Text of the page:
Figure 2. The same 64-year-old woman with clear cell renal cell carcinoma. Arrows in contrast computed tomography images show (a, b) interval development of new lung metastasis, (c, d) interval increase in size of patchy consolidation in sites of metastasis; (e, f) interval increase in size of lung metastasis and development of new consolidative changes; and (g to l) interval increase in size of lung metastasis.
 
Table 1. Serial tumour burden in volume, TGR, and TGKR (ie, the ratio of TGR before and after treatment) for a 64-year-old woman with clear cell renal cell carcinoma who underwent nivolumab treatment in April 2017.
 
Her clinical condition deteriorated rapidly despite administration of intravenous antibiotics and she finally succumbed due to respiratory failure 7 days after nivolumab administration.
 
DISCUSSION
 
Although immune checkpoint blockade has emerged as a principal treatment modality for many cancers, it has been recognised that disease response and stabilisation can occur after an initial paradoxical increase in tumour burden or appearance of new lesions, indicating pseudoprogression.
 
HPD is a newly recognised condition where tumour growth is accelerated by immunotherapy with consequent rapid disease progression. Under these circumstances, continuation of treatment may be considered unsafe. There is no consensus on the definition of HPD but quantifying the progression rate with tumour growth rate (TGR) may enable more objective elucidation of the condition. HPD has been previously been defined as RECIST (response evaluation criteria in solid tumours) disease progression with ≥2-fold increase in TGR from baseline before treatment.[5] [6] [7]
 
A study that included 131 evaluable patients treated with anti-PD-1/PD-L1 reported a 9% incidence of HPD. Among the nine patients diagnosed with renal cancer, none developed HPD.[5] In another study that included 34 head and neck cancer patients treated with PD-1/PD-L1 inhibitors, the incidence of HPD was 29%.[6] Table 2 summarises the findings of clinical studies reporting HPD following use of anti-PD-1/PD-L1+/- CTLA4 (cytotoxic T-lymphocyte associated antigen 4). HPD was consistently associated with worse clinical outcomes.[5] [6] [7] [8]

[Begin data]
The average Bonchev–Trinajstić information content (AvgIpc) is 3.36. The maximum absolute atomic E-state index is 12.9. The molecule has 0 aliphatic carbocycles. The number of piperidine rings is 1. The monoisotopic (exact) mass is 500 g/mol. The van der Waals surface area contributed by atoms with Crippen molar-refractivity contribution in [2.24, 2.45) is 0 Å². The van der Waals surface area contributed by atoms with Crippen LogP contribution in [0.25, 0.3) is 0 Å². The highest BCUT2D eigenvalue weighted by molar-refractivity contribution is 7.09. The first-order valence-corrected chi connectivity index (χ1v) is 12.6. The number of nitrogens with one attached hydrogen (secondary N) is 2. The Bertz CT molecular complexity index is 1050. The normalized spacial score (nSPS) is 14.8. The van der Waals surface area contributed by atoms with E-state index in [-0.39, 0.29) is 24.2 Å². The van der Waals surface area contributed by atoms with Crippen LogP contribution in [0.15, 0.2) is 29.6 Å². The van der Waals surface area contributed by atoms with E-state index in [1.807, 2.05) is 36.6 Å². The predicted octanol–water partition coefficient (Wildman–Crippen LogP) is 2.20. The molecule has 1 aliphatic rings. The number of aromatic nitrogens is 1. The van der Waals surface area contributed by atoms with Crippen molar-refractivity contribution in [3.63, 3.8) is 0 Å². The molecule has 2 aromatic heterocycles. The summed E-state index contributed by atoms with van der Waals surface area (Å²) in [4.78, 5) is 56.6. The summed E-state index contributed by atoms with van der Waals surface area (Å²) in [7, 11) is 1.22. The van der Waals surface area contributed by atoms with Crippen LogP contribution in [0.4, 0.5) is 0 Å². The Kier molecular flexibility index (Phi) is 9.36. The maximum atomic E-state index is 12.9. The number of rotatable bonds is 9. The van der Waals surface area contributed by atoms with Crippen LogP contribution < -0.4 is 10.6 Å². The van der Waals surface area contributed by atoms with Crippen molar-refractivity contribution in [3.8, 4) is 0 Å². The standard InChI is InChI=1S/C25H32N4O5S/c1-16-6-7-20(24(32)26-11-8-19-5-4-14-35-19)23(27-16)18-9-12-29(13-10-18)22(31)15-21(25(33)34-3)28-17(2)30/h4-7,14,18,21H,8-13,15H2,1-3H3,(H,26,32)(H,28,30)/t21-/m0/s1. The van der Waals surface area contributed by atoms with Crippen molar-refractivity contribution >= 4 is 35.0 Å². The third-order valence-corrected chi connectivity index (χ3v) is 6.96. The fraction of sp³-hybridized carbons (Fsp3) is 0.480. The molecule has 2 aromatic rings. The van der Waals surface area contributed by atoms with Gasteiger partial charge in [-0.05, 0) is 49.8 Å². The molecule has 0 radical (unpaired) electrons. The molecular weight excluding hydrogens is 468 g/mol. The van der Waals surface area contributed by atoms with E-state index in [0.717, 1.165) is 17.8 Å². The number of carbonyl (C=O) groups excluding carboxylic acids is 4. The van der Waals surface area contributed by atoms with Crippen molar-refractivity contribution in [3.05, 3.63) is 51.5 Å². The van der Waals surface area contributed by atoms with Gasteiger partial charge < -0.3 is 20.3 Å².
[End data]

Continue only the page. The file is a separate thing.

Table 2. Summary of data on hyperprogressive disease.
 
Previous studies used the sum of the longest diameter of target lesions to calculate TGR. In this case report, we used three-dimensional parameters to record TGR. We imported serial progress CT images into the radiotherapy planning system Varian™ and contoured all the intrathoracic measurable target lesions. Measurable target lesions were defined as tumour deposits with diameter >1 cm. Tumour volume was calculated by computer. Table 1 summarises the change in tumour volume and TGR before and after treatment. A 23-fold increase in TGR after nivolumab administration was evident. This phenomenon of significant disease progression with more than doubling of tumour growth rate is known as HPD.
 
The mechanism of HPD is unclear. Kato et al[7] identified the potential role of genomic analysis and demonstrated that MDM2 amplification or EGFR aberrations may be associated with poor clinical outcome.
 
Since anti-PD1 immunotherapy reactivates cytotoxic T cells to enhance their tumouricidal action, massive infiltration of immune cells into the tumour may explain the rapid radiological disease progression, as evidenced by biopsy results of metastatic melanoma in another case report that showed similar findings.[9] Tumour necrosis, deemed to be one of the causes of pseudoprogression, may also play a role in hyperprogression.[10]
 
In this case report, there are some limitations to our analysis. First, there was no subsequent imaging after disease progression to fulfil the definition of “progressive disease” under irRC. Second, there was no pathological correlation since no biopsy was performed to demonstrate radiological pneumonitic changes and disease progression. Third, TGR was calculated based only on intrathoracic tumour burden since only CT thorax was performed after nivolumab administration. Fourth, the time between baseline scan and the previous scan was 5 months. As such, TGR before treatment may have been underestimated since rapid tumour growth may have occurred just prior to the baseline scan.
 
HPD is a newly recognised disease response pattern during immunotherapy. It is characterised by accelerated TGR during the initial phase of treatment. Clinicians should be aware of this potentially lethal phenomenon, particularly in patients with extensive visceral metastases. Currently there are few studies of HPD. The phenomenon is observed across metastatic non-small cell lung cancer, head and neck squamous cell carcinoma, and ccRCC. More studies are needed to clarify the implications of this phenomenon and the associated underlying biogenetics. This may provide insight into more personalised oncological treatment in future.